Excuse me, I will be brief. Am currently suffering from what I am calling ‘The London Cough’, an unspecified ailment caused by excessive catarrh build up at the back of the throat. It begins with a rather unpleasant hacking cough, accompanied by repeated feverish episodes that doesn’t follow the normal pattern of a seasonal cold. Usual cold and cough medication barely touches it. Just when You’ve got to feeling somewhere near normal and you’re no longer coughing up dark green chunks, along comes another bout. Not to mention the disruption of sleep which is further debilitating to the point where only repeated naps of up to two hours each are possible. Five days of this so far (Add on top of normal sleep deprivation from jet lag as we’re back in BC now) leading to an overall malaise that makes you feel like you’ve been run over by a truck.

This malady is not quite Flu, as there are no real aches, and the fever comes in short bouts, just like having one cold after another. Very curious, but also debilitating. Mrs S was first to catch it, four days before we were due to fly out and I two days after. Thus our flight back to BC was punctuated by hacking from others so afflicted. Wonderful in flight entertainment, not. Or should that be snot?

See you when I’m feeling human once more.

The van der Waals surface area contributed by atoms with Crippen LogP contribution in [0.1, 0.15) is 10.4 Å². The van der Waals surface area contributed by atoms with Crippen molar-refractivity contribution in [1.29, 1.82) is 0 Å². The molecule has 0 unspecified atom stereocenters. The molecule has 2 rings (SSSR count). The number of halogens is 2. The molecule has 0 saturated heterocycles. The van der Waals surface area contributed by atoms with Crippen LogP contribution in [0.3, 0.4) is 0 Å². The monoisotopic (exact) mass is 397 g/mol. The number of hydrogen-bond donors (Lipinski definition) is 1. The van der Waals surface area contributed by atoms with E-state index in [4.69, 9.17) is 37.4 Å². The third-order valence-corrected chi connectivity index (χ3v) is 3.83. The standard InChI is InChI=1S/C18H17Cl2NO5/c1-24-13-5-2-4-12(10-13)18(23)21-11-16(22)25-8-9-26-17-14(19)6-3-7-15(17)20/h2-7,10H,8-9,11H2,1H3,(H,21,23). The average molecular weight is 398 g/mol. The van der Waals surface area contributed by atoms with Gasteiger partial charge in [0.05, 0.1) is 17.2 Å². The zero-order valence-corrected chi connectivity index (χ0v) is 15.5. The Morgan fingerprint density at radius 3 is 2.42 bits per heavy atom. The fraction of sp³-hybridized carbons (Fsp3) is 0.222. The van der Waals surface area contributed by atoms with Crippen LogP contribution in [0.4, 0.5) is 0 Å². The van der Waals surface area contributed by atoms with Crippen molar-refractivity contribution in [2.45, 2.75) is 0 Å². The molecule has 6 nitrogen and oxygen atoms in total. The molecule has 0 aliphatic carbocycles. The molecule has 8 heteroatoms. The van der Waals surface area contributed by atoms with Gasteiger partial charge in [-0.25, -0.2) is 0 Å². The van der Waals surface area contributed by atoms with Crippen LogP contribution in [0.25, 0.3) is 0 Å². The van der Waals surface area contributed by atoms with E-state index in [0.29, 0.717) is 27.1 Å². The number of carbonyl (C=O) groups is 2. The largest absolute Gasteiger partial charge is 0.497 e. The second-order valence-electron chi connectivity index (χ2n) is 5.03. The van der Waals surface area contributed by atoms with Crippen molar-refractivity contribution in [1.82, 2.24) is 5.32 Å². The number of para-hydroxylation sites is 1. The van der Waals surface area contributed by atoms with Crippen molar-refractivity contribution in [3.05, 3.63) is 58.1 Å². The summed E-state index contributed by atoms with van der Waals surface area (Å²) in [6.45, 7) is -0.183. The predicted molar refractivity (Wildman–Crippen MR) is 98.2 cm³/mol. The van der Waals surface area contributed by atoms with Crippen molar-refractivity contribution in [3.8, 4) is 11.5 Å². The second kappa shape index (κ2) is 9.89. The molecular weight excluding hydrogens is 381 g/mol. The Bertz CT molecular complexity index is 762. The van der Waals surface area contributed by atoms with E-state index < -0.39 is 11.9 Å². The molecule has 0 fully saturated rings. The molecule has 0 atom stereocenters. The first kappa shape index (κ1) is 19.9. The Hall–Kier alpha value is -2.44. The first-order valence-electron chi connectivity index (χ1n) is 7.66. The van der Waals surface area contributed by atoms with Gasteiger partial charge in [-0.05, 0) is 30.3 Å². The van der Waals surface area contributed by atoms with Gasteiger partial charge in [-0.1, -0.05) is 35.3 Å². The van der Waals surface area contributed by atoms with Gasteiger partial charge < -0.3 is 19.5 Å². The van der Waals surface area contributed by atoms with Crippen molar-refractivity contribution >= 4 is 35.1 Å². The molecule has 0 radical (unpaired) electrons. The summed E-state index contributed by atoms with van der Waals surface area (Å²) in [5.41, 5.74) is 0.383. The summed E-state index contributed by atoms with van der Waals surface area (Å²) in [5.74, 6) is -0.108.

Steak!

I love a good steak. Which is great because steak restaurants are big in London right now. All sorts of ‘Gaucho’ type restaurants are in vogue, some where they give you a large chunk of hot stone upon which you can literally cook your own piece of beef to your idea of perfection and others where they serve a particular cut, medium rare, or should that be medium raw.

Notwithstanding, the customer service I have experienced in all of these has been little short of excellent. The quality of beef though, perhaps not as great as I’d hoped. Living in Canada as I do, the quality of steak cuisine is very good, from the on-a-budget version at a Denny’s roadside eatery to more upmarket fare, I have rarely been disappointed but for one thing, there is a cut of beef that knocks every other for six no matter how barely it is cooked. It is not often served on our side of the pond and unlike cuts I have now come to regard as inferior, can be had at a lower price. Possibly because your average Canadian consumer has yet to recognise true quality of this ‘butchers cut’. They’ll happily sink their teeth into the much chewier Rib-eye, but offer them the piece of flesh I refer to and like as not they’ll turn their noses up at it.